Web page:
From the Netease forums comes the story of 皖怀希望小学 (Anhui Hope Elementary School), a grade school for migrant workers in Shanghai that was mysteriously vandalized and then shut down earlier this year.
The school is supposedly located in Shanghai’s Baoshan district and has been operating for over 10 years. According to the thread, it had consistently ranked highly for schools in the area and was a bright spot for migrant children, with many parents clamoring to enroll their kids there.
The events according to the original poster 金泉少侠 (Jinquan Shaoxia):
On February 3, the day before the semester was supposed to start, a group of 200 people marched straight into the school and began smashing and looting the building. At this point, the once serene school became a cacophonous mess – wrecking sounds, people shouting orders, parents yelling, several who had come to sign up their children protesting, and other noises that shouldn’t be heard on a campus.
The people came with a clear purpose – first they destroyed all the boards(?), and then wrecked the gates, and then smashed windows and doors. They were very arrogant, even tearing down the big characters decorating the gates and putting holes in any wall that had been painted with words. The school publicity board was also looted. A group of people went to the office and grabbed all the documents, office supplies, new sets of textbooks and destroyed it all. They then moved out all the office chairs, desks, teaching equipment, television sets and drinking fountains, loaded it up on trucks and shipped them away.
To prevent their scandalous behavior from being leaked out, the group put a blockade on the road in front of the school. No one was allowed to take pictures. Two teachers had their cameras forcibly taken from them. One teacher who lived close by tried to take pictures secretively, but could not escape the “black hand.” The thugs grabbed his camera from him, and when he tried to grab it back, they accused him of causing trouble and shipped him off to the local police station…”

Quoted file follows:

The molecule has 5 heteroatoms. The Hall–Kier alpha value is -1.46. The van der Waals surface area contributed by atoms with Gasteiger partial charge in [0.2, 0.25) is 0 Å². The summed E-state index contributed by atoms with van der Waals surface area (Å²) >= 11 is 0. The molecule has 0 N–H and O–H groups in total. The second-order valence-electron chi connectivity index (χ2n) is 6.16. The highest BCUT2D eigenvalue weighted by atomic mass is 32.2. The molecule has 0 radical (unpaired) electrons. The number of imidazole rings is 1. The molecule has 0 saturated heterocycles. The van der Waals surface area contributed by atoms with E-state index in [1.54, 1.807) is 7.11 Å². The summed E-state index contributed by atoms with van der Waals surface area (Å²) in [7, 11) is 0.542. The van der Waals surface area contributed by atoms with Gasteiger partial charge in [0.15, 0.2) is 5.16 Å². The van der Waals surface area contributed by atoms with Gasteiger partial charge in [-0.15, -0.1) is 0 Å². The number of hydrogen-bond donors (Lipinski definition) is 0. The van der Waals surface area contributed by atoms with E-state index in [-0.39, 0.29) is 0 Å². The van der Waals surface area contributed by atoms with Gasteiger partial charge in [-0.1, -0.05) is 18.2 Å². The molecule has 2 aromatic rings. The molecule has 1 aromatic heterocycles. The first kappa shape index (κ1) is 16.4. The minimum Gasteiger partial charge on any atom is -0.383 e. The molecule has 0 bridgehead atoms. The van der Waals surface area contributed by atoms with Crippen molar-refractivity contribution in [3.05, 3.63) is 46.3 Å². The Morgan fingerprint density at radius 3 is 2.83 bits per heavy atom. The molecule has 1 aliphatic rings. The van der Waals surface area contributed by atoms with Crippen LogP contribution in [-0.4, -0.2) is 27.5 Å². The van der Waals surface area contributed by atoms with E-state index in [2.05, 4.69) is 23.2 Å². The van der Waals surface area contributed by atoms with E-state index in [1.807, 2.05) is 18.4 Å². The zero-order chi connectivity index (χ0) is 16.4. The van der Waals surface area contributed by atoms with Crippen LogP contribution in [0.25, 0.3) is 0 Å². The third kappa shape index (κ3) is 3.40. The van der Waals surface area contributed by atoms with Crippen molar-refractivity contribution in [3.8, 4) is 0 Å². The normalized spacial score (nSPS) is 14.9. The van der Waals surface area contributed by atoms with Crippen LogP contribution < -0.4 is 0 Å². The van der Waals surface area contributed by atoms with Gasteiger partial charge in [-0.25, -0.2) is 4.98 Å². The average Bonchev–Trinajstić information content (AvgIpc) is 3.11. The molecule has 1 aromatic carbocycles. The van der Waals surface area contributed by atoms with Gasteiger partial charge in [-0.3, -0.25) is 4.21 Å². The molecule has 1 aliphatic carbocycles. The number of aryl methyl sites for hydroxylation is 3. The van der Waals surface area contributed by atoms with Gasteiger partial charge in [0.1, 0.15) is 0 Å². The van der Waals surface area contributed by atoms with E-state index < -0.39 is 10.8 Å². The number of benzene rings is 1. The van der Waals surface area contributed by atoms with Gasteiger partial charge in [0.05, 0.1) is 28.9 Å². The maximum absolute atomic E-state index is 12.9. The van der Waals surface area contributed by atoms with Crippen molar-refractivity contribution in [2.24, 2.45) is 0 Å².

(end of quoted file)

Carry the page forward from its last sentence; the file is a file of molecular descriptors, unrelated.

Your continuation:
Another forum member, called heiya_ya, added details soon after:
I am a worker who sent my children to this school… the vandalism on the school was enacted by the head of Baoshan district so that we would have no choice but to send our children to its competitor, Luoxi private primary school.
The kids aren’t happy because 1) The administrator of Luoxi is a beautiful woman who has a good relationship with the head officials. But she herself has only completed elementary school and doesn’t understand how to teach. 2) The classes contain sometimes up to 70 classmates. 3)Luoxi arbitrarily collects fees and each student’s admissions go up to 1,200 yuan.
The thread included pictures of the school, both before and after the alleged destruction. Most forum members were angry and sympathetic to the migrant children, with many expressing amazement that this kind of “bullying” could have happened in Shanghai.
A search of Baidu and Google’s news portals showed that no official sources had written about Anhui Hope Elementary being shut down, though the official CCP internet complaint portal, people.com.cn, was filled with netizens calling on the government to investigate the matter.
Migrant schools have had a long history of closing suddenly in Shanghai, because of their often barely legal or completely illegal status. As an Associated Press report on a different migrant school closing described:
The dispute underscores one of the knottiest problems faced by China’s estimated 150 million migrants. While they provide the raw labor driving China’s economic dynamo, their children are effectively barred by high fees from schools in the cities to which they have moved from the countryside.
That has driven demand for migrant schools set up by private groups, which operate on the margins of the law and are frequently harassed or summarily closed by local governments. Strong demand for real estate in Shanghai, Beijing and other cities has sharpened such conflicts.